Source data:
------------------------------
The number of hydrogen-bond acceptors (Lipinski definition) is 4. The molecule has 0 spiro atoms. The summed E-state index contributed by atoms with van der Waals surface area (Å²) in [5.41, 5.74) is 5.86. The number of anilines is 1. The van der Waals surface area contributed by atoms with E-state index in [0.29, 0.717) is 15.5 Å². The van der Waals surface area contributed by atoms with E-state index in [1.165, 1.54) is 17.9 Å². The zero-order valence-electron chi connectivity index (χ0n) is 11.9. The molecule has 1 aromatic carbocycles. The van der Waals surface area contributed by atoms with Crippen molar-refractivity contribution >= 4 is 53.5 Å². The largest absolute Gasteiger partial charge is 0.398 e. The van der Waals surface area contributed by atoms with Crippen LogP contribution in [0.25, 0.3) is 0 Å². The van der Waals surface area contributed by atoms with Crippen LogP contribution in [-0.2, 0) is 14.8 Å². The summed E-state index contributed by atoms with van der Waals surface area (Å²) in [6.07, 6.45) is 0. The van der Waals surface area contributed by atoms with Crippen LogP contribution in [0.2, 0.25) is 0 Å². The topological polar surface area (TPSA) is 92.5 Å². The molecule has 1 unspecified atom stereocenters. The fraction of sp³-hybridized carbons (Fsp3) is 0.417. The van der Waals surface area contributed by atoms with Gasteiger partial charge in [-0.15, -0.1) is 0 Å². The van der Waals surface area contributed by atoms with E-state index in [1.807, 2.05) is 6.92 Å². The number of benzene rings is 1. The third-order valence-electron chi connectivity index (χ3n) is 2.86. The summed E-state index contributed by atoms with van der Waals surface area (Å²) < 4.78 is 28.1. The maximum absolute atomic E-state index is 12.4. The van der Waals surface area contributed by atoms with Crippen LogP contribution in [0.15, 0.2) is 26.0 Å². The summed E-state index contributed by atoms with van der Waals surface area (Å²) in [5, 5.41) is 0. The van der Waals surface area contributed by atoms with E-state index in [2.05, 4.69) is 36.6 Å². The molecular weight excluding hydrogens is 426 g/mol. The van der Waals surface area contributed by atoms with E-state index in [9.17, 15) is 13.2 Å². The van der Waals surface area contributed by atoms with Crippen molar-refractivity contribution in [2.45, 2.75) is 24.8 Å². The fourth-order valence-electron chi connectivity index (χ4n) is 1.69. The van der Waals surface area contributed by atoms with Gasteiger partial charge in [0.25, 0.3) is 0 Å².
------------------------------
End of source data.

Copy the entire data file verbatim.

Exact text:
The number of hydrogen-bond acceptors (Lipinski definition) is 4. The molecule has 0 spiro atoms. The summed E-state index contributed by atoms with van der Waals surface area (Å²) in [5.41, 5.74) is 5.86. The number of anilines is 1. The van der Waals surface area contributed by atoms with E-state index in [0.29, 0.717) is 15.5 Å². The van der Waals surface area contributed by atoms with E-state index in [1.165, 1.54) is 17.9 Å². The zero-order valence-electron chi connectivity index (χ0n) is 11.9. The molecule has 1 aromatic carbocycles. The van der Waals surface area contributed by atoms with Crippen molar-refractivity contribution >= 4 is 53.5 Å². The largest absolute Gasteiger partial charge is 0.398 e. The van der Waals surface area contributed by atoms with Crippen LogP contribution in [0.25, 0.3) is 0 Å². The van der Waals surface area contributed by atoms with Crippen LogP contribution in [-0.2, 0) is 14.8 Å². The summed E-state index contributed by atoms with van der Waals surface area (Å²) in [6.07, 6.45) is 0. The van der Waals surface area contributed by atoms with Crippen LogP contribution in [0.2, 0.25) is 0 Å². The topological polar surface area (TPSA) is 92.5 Å². The molecule has 1 unspecified atom stereocenters. The fraction of sp³-hybridized carbons (Fsp3) is 0.417. The van der Waals surface area contributed by atoms with Gasteiger partial charge in [-0.15, -0.1) is 0 Å². The van der Waals surface area contributed by atoms with E-state index in [1.807, 2.05) is 6.92 Å². The number of benzene rings is 1. The third-order valence-electron chi connectivity index (χ3n) is 2.86. The summed E-state index contributed by atoms with van der Waals surface area (Å²) < 4.78 is 28.1. The maximum absolute atomic E-state index is 12.4. The van der Waals surface area contributed by atoms with Crippen LogP contribution in [0.15, 0.2) is 26.0 Å². The summed E-state index contributed by atoms with van der Waals surface area (Å²) in [5, 5.41) is 0. The van der Waals surface area contributed by atoms with E-state index in [2.05, 4.69) is 36.6 Å². The molecular weight excluding hydrogens is 426 g/mol. The van der Waals surface area contributed by atoms with E-state index in [9.17, 15) is 13.2 Å². The van der Waals surface area contributed by atoms with Crippen molar-refractivity contribution in [2.45, 2.75) is 24.8 Å². The fourth-order valence-electron chi connectivity index (χ4n) is 1.69. The van der Waals surface area contributed by atoms with Gasteiger partial charge in [0.25, 0.3) is 0 Å².